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CollectBook and Facial Intelligence

Collective Intelligence refers to the capacity of networked ICT’s to exponentially enhance the collective pool of social knowledge by simultaneously expanding the extent of human interactions enabled by communications networks that can generate new knowledge and the greatly enhanced capacity to codify, store and retrieve such knowledge through collective access to networked databases. (Levy, 1997)

Networks and Collective Intelligence are fundamental to the public relations industry to get a message to reach critical mass. Public relations professionals rely on networks of all forms to encourage interaction from their audience. “CI enhances the production of social knowledge by expanding the interactions through communication networks that generate new knowledge and enhance the ability to retrieve and store through collective access to networked databases”. (Lecture notes)

 For a public relations professional, collective intelligence creates a unified understanding of a message amongst its audience, which in turn is crucial  for the dissemination of knowledge.

Using social networks in public relations campaigns  “Network campaigns allow a diverse grouping of organisations and individuals to participate through commitment to a shared purpose, while remaining autonomous individual agents. In this way it is possible to gain additional leverage over decision making bodies through the ‘multiplier effect’ of a coherent message and more efficient deployment of resources and effort, while maintaining the flexibility and energy that more bureaucratic forms of co-ordination tend to squander”. Miller (2004:208)

Public relations professionals can use the collective intelligence concept to make better decisions, it can provide a variety of viewpoints that can deter self serving-bias. User engagement powers pooled knowledge. Companies and products expand through word of mouth.

The growing significance of networks within public relations has been pursued by a societal shift in usage behaviors of new media and advancements in technology . For example , if a P.R professional needs to reach a critical mass, they could use facebook as a means to reach and tap into different groups of collective intelligence to promote their business/product/brands/services etc.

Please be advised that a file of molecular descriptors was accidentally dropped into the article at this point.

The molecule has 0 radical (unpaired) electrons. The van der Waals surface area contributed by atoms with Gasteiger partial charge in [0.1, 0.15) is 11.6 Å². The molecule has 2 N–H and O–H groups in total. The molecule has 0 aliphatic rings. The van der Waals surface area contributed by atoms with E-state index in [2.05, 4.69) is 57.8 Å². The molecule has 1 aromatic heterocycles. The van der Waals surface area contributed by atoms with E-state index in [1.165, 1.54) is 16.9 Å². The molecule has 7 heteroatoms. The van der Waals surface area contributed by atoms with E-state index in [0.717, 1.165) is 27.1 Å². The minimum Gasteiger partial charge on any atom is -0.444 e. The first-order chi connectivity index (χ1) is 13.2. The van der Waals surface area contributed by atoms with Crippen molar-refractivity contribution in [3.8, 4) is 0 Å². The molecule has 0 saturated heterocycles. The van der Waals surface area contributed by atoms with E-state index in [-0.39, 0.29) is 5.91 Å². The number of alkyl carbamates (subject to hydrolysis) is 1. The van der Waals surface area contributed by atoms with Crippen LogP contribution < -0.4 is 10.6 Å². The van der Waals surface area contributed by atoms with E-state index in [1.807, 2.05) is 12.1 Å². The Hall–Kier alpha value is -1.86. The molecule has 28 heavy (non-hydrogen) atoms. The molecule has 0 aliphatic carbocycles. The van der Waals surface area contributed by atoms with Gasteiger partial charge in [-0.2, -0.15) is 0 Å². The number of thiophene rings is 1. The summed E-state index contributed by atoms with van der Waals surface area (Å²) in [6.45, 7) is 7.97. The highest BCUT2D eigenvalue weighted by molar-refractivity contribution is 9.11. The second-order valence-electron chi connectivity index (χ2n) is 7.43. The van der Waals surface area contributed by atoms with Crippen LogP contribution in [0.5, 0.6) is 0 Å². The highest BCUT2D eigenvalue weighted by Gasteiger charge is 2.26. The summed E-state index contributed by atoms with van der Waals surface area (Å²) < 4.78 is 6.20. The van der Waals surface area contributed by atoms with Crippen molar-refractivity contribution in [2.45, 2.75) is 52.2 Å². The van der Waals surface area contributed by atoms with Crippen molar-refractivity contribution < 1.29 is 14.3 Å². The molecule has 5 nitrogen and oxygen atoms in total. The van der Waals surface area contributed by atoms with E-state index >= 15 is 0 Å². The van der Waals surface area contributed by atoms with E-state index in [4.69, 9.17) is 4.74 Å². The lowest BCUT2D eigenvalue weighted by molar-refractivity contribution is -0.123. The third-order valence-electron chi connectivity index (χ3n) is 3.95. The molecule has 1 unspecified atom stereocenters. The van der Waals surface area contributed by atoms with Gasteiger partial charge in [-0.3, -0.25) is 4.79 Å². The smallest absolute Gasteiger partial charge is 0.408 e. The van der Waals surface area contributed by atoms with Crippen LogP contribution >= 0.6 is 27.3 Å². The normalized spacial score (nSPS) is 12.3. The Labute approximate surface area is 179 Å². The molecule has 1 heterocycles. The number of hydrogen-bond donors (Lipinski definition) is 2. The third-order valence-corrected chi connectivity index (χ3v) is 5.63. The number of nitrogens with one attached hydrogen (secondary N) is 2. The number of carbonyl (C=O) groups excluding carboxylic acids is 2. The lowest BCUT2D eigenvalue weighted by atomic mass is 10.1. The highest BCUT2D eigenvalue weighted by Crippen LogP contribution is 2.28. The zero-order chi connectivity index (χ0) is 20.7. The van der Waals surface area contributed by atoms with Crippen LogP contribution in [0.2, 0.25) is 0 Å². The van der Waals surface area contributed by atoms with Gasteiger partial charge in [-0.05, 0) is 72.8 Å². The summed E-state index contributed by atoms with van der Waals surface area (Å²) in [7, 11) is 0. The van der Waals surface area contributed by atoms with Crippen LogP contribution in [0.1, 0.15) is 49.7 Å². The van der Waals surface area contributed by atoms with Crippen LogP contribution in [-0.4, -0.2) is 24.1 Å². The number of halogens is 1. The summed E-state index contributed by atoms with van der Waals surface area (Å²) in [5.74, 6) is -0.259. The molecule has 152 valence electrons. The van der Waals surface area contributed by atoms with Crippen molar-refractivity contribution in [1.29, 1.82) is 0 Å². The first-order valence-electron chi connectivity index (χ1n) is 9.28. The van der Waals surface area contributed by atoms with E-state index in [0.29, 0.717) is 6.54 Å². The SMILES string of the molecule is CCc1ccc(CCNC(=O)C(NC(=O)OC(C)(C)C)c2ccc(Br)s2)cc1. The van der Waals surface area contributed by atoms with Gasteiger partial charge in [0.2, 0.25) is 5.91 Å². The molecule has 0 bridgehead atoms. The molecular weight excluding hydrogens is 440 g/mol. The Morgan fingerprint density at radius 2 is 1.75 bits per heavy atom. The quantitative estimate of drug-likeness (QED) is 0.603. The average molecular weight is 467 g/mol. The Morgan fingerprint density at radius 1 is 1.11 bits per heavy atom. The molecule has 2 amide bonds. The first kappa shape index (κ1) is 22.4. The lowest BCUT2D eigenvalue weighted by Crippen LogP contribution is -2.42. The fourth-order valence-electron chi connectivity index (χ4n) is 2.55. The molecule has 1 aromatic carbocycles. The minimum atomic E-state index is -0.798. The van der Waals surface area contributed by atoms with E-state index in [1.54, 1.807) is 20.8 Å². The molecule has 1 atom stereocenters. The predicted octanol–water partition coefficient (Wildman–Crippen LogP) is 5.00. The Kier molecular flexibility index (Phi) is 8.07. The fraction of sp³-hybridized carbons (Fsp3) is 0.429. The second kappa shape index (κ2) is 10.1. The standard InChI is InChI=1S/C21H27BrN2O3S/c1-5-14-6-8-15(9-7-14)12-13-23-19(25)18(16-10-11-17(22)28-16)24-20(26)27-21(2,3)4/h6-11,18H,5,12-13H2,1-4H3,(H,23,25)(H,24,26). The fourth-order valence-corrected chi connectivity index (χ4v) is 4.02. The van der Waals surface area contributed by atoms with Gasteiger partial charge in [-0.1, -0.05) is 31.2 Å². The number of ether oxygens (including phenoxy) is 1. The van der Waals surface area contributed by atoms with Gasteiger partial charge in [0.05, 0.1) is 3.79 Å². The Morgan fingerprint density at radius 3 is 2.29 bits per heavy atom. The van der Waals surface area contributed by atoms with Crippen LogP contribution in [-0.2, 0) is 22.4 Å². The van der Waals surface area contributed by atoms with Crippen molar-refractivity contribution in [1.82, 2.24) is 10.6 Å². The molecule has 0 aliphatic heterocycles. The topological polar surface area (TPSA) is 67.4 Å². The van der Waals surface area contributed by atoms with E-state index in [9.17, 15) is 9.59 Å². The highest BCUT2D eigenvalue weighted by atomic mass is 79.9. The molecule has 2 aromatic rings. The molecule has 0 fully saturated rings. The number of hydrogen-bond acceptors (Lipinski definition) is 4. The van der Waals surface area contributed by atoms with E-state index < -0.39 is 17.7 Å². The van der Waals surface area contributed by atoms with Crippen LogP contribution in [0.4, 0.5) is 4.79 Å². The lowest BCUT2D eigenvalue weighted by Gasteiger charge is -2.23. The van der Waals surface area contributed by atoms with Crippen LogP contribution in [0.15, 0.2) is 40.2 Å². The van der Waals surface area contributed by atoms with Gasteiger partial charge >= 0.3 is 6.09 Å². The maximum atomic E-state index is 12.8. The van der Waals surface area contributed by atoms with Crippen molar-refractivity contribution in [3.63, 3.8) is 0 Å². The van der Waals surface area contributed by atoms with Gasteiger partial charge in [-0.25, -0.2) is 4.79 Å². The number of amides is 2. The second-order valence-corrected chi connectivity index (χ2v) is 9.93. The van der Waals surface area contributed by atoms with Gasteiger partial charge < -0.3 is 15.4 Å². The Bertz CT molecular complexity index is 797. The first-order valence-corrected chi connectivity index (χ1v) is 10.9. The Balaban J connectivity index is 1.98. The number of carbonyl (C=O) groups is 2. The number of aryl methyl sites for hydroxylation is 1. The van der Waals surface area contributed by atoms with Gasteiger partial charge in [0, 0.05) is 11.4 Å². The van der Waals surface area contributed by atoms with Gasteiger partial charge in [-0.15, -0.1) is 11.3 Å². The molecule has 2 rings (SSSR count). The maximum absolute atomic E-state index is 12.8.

Facebook  is a world-wide social network used my billions of individuals and businesses to connect, socialize, network and advertise.  Due to its viral nature and ability to view all social networking, people can see the activity of friends and friends of friends, and are then able to access information and links to other people, companies, blog spots etc.  This can be done by simply following links to different network locations, adding friends and using “I like” applications to be a part of new communities and collective intelligence groups. 

A small business can utilize facebook as a way to not only maintain their current clientele but by integrating other business links to their pages so that more customers can see what other activities are available or progressing. This then creates an avenue into other networks where they can access more customers who may not be directly involved with them.  Networks like facebook  have the opportunity to generate instant recognition and awareness of a product, service or business networks.

Social networks like facebook enable sharing information more effectively for business groups than “word of mouth” it is also cost a effective tool.

Taking advantage of a collective Intelligence can be a very impactful and useful in communication for Public Relations professionals, however, there is a very big concern for a loss of control. Unwanted and undesirable outcomes can have a drastically damaging effect on a company or brand. “The collective makes a decision that could harm the company revealing flaws.” ( Bonabeau, 2009).

Unpredictability can also be the cause of chaos for an organisation and the snowballing effect by using social networks and the collective intelligence that is attached with it. An opinion might gain momentum and this can lead to negative outcomes.

REFERENCES:

Eric Bonabeau,(May 2009), Decisions, MIT Sloan management, The power of collective intelligence.

T. Flew (2008), New Media, an introduction 3rd edition, Oxford Press.

Jeffery Brand, Lecture notes 2011

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